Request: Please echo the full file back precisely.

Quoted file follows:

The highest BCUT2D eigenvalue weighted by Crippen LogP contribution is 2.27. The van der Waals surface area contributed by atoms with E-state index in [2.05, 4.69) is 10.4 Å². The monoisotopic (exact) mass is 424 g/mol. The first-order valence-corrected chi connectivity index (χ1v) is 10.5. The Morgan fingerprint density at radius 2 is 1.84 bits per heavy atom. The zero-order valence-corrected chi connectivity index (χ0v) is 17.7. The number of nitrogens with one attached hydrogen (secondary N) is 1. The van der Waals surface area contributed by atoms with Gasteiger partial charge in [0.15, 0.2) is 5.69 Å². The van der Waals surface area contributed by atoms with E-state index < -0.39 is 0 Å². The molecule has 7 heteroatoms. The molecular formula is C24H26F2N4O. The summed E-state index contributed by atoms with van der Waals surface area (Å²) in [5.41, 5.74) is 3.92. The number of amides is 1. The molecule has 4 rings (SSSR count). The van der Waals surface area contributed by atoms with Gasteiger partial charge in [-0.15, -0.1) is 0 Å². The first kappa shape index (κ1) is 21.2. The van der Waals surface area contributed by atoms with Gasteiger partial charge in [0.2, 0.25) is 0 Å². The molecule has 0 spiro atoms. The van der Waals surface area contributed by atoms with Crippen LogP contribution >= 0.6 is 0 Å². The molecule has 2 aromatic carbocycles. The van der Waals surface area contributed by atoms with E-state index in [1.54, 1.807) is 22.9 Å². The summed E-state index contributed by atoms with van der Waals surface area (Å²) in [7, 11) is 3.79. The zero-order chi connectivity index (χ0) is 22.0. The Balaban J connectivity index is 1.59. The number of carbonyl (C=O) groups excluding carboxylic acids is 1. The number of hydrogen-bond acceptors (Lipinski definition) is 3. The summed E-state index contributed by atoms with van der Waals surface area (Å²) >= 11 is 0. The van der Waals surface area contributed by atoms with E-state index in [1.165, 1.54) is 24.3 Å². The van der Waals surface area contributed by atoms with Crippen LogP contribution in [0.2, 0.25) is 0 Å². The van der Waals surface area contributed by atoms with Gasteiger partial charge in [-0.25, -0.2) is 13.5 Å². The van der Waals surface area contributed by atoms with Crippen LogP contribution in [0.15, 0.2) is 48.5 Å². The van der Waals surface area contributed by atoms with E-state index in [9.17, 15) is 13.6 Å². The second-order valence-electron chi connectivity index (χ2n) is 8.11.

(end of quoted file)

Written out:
The highest BCUT2D eigenvalue weighted by Crippen LogP contribution is 2.27. The van der Waals surface area contributed by atoms with E-state index in [2.05, 4.69) is 10.4 Å². The monoisotopic (exact) mass is 424 g/mol. The first-order valence-corrected chi connectivity index (χ1v) is 10.5. The Morgan fingerprint density at radius 2 is 1.84 bits per heavy atom. The zero-order valence-corrected chi connectivity index (χ0v) is 17.7. The number of nitrogens with one attached hydrogen (secondary N) is 1. The van der Waals surface area contributed by atoms with Gasteiger partial charge in [0.15, 0.2) is 5.69 Å². The van der Waals surface area contributed by atoms with E-state index < -0.39 is 0 Å². The molecule has 7 heteroatoms. The molecular formula is C24H26F2N4O. The summed E-state index contributed by atoms with van der Waals surface area (Å²) in [5.41, 5.74) is 3.92. The number of amides is 1. The molecule has 4 rings (SSSR count). The van der Waals surface area contributed by atoms with Gasteiger partial charge in [-0.15, -0.1) is 0 Å². The first kappa shape index (κ1) is 21.2. The van der Waals surface area contributed by atoms with Gasteiger partial charge in [0.2, 0.25) is 0 Å². The molecule has 0 spiro atoms. The van der Waals surface area contributed by atoms with Crippen LogP contribution >= 0.6 is 0 Å². The molecule has 2 aromatic carbocycles. The van der Waals surface area contributed by atoms with E-state index in [1.54, 1.807) is 22.9 Å². The summed E-state index contributed by atoms with van der Waals surface area (Å²) in [7, 11) is 3.79. The zero-order chi connectivity index (χ0) is 22.0. The Balaban J connectivity index is 1.59. The number of carbonyl (C=O) groups excluding carboxylic acids is 1. The number of hydrogen-bond acceptors (Lipinski definition) is 3. The summed E-state index contributed by atoms with van der Waals surface area (Å²) >= 11 is 0. The van der Waals surface area contributed by atoms with E-state index in [1.165, 1.54) is 24.3 Å². The van der Waals surface area contributed by atoms with Crippen LogP contribution in [0.2, 0.25) is 0 Å². The van der Waals surface area contributed by atoms with Gasteiger partial charge in [-0.25, -0.2) is 13.5 Å². The van der Waals surface area contributed by atoms with Crippen LogP contribution in [0.15, 0.2) is 48.5 Å². The van der Waals surface area contributed by atoms with E-state index in [9.17, 15) is 13.6 Å². The second-order valence-electron chi connectivity index (χ2n) is 8.11.